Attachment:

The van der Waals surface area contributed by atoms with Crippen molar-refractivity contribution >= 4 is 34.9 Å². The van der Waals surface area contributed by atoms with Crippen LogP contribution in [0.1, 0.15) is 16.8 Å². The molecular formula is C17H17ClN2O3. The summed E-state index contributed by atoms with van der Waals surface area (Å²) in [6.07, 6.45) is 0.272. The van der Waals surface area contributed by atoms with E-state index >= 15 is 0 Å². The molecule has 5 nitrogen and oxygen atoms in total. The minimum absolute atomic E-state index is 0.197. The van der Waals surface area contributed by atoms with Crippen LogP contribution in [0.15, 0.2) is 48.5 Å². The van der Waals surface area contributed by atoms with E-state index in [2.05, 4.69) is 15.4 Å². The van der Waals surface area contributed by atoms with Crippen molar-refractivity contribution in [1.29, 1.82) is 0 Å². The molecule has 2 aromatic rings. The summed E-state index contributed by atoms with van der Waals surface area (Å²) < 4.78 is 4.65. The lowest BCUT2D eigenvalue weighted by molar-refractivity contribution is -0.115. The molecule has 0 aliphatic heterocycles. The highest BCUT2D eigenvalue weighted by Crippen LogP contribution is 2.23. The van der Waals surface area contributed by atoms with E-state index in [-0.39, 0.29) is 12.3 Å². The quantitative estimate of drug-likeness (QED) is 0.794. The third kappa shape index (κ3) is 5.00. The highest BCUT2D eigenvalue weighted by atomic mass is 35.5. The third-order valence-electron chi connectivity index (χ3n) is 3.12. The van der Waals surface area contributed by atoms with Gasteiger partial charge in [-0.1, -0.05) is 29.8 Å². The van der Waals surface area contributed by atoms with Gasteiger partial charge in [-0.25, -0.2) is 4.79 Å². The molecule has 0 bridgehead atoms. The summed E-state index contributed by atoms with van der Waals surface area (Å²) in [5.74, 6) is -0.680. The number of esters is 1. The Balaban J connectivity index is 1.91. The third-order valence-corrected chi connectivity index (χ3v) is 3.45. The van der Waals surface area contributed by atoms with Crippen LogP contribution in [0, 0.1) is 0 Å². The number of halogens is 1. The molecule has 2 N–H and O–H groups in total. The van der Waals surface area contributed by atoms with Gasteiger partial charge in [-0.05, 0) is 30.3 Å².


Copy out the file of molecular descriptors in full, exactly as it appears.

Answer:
The van der Waals surface area contributed by atoms with Crippen molar-refractivity contribution >= 4 is 34.9 Å². The van der Waals surface area contributed by atoms with Crippen LogP contribution in [0.1, 0.15) is 16.8 Å². The molecular formula is C17H17ClN2O3. The summed E-state index contributed by atoms with van der Waals surface area (Å²) in [6.07, 6.45) is 0.272. The van der Waals surface area contributed by atoms with E-state index >= 15 is 0 Å². The molecule has 5 nitrogen and oxygen atoms in total. The minimum absolute atomic E-state index is 0.197. The van der Waals surface area contributed by atoms with Crippen LogP contribution in [0.15, 0.2) is 48.5 Å². The van der Waals surface area contributed by atoms with E-state index in [2.05, 4.69) is 15.4 Å². The van der Waals surface area contributed by atoms with Crippen molar-refractivity contribution in [1.29, 1.82) is 0 Å². The molecule has 2 aromatic rings. The summed E-state index contributed by atoms with van der Waals surface area (Å²) < 4.78 is 4.65. The lowest BCUT2D eigenvalue weighted by molar-refractivity contribution is -0.115. The molecule has 0 aliphatic heterocycles. The highest BCUT2D eigenvalue weighted by Crippen LogP contribution is 2.23. The van der Waals surface area contributed by atoms with E-state index in [-0.39, 0.29) is 12.3 Å². The quantitative estimate of drug-likeness (QED) is 0.794. The third kappa shape index (κ3) is 5.00. The highest BCUT2D eigenvalue weighted by atomic mass is 35.5. The third-order valence-electron chi connectivity index (χ3n) is 3.12. The van der Waals surface area contributed by atoms with Gasteiger partial charge in [-0.1, -0.05) is 29.8 Å². The van der Waals surface area contributed by atoms with Gasteiger partial charge in [-0.25, -0.2) is 4.79 Å². The molecule has 0 bridgehead atoms. The summed E-state index contributed by atoms with van der Waals surface area (Å²) in [5.74, 6) is -0.680. The number of esters is 1. The Balaban J connectivity index is 1.91. The third-order valence-corrected chi connectivity index (χ3v) is 3.45. The van der Waals surface area contributed by atoms with Crippen LogP contribution in [0, 0.1) is 0 Å². The number of halogens is 1. The molecule has 2 N–H and O–H groups in total. The van der Waals surface area contributed by atoms with Gasteiger partial charge in [-0.05, 0) is 30.3 Å².